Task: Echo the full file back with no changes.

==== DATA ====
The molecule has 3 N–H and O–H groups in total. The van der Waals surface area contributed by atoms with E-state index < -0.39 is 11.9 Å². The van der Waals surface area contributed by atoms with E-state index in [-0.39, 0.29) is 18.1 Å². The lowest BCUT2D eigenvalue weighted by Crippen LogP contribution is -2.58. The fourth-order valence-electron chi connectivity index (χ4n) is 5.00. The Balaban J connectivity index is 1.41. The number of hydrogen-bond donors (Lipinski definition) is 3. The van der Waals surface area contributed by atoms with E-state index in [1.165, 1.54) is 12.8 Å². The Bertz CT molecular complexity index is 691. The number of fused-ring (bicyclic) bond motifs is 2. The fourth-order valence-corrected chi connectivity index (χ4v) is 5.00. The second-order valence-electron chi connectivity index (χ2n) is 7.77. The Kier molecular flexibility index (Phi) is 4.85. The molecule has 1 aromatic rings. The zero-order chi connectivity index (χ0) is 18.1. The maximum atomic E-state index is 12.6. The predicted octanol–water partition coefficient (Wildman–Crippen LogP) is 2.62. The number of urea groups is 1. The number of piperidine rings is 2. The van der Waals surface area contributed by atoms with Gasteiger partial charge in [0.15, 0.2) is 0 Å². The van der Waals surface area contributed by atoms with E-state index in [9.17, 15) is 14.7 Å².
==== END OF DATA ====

The molecule has 3 N–H and O–H groups in total. The van der Waals surface area contributed by atoms with E-state index < -0.39 is 11.9 Å². The van der Waals surface area contributed by atoms with E-state index in [-0.39, 0.29) is 18.1 Å². The lowest BCUT2D eigenvalue weighted by Crippen LogP contribution is -2.58. The fourth-order valence-electron chi connectivity index (χ4n) is 5.00. The Balaban J connectivity index is 1.41. The number of hydrogen-bond donors (Lipinski definition) is 3. The van der Waals surface area contributed by atoms with E-state index in [1.165, 1.54) is 12.8 Å². The Bertz CT molecular complexity index is 691. The number of fused-ring (bicyclic) bond motifs is 2. The fourth-order valence-corrected chi connectivity index (χ4v) is 5.00. The second-order valence-electron chi connectivity index (χ2n) is 7.77. The Kier molecular flexibility index (Phi) is 4.85. The molecule has 1 aromatic rings. The zero-order chi connectivity index (χ0) is 18.1. The maximum atomic E-state index is 12.6. The predicted octanol–water partition coefficient (Wildman–Crippen LogP) is 2.62. The number of urea groups is 1. The number of piperidine rings is 2. The van der Waals surface area contributed by atoms with Gasteiger partial charge in [0.15, 0.2) is 0 Å². The van der Waals surface area contributed by atoms with E-state index in [9.17, 15) is 14.7 Å².